Types of jobs you can qualify for

A finance degree can qualify you for a number of different types of jobs that are available to people with just a bachelor’s degree. This is not something that can be said for many other degrees where a master’s degree is often required to be competitive in the job market.

With that being said, some jobs, such as investment banking, will be very hard to get into if you do not have a degree from an ivy league university or an ivy league equivalent university.

Jobs that you can qualify for with a finance degree can include:

  • Financial analyst
  • Data analyst
  • Investment analyst
  • Accountant
  • Financial advisor
  • Credit analyst
  • Budget analyst

Something to consider about the jobs you will qualify for is that they are often reported as being stressful jobs. This is likely to be due to high working hours, high levels of competition, some of them being commission-based and the fact that you will be dealing with other people’s money.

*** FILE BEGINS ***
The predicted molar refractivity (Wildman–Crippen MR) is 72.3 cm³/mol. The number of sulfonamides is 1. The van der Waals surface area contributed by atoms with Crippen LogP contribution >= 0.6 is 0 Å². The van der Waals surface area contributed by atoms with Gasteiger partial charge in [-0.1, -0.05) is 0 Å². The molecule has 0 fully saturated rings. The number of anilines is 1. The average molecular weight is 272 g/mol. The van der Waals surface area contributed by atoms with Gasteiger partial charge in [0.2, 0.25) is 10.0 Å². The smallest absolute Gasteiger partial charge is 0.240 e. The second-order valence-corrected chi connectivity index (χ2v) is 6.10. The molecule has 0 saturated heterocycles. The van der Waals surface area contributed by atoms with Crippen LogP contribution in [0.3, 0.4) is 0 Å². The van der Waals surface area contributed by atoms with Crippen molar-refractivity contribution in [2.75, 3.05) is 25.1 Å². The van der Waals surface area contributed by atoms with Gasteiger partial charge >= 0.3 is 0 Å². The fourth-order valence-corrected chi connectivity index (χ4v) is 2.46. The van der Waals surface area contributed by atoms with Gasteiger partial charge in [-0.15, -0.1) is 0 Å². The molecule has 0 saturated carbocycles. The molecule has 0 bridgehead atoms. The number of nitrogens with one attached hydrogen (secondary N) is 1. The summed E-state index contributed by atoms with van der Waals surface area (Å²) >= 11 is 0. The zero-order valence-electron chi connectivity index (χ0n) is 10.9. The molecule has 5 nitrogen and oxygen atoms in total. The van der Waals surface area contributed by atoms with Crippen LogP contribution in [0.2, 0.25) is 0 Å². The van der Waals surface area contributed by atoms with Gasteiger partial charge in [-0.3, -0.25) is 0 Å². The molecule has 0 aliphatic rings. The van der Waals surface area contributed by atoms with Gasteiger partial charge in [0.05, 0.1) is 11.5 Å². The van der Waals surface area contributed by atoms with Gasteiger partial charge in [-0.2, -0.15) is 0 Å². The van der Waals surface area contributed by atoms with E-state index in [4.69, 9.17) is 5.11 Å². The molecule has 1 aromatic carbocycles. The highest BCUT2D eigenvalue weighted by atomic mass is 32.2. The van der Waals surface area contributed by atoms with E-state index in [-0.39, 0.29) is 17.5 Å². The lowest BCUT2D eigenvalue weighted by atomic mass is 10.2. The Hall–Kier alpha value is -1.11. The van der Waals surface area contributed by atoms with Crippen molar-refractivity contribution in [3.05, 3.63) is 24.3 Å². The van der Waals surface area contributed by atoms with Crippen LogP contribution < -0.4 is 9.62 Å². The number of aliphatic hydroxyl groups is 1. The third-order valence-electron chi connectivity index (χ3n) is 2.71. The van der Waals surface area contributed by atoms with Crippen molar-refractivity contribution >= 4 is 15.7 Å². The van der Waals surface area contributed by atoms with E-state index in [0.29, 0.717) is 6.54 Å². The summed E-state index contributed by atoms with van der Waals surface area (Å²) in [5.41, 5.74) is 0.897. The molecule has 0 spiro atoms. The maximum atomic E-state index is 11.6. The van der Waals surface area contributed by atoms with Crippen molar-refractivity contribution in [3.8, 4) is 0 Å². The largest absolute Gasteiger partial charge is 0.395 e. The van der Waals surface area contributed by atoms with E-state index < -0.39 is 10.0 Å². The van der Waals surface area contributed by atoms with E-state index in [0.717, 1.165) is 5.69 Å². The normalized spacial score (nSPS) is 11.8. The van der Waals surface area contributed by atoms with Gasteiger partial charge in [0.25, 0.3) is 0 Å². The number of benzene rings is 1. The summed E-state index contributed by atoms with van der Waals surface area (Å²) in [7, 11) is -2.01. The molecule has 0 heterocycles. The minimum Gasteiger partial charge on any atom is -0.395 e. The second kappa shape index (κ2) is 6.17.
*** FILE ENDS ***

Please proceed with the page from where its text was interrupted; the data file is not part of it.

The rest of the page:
With that being said, the major does have a below-average unemployment rate, so you should not have too much difficulty finding a job, there is good pay and finance jobs are expected to grow by more than the average across all jobs.

Difficulty of the major

A finance undergraduate degree can have some moderately difficult classes. However, there will not be many math-heavy classes. Overall, you can expect a finance degree to be a lot easier than a degree in applied mathematics.

Classes

Classes you can expect to take in the major can include:

  • Microeconomics and macroeconomics
  • Personal finance concepts
  • Project management
  • Accounting
  • Fundamentals of marketing
  • Principles of business
  • Corporate finance
  • Managerial accounting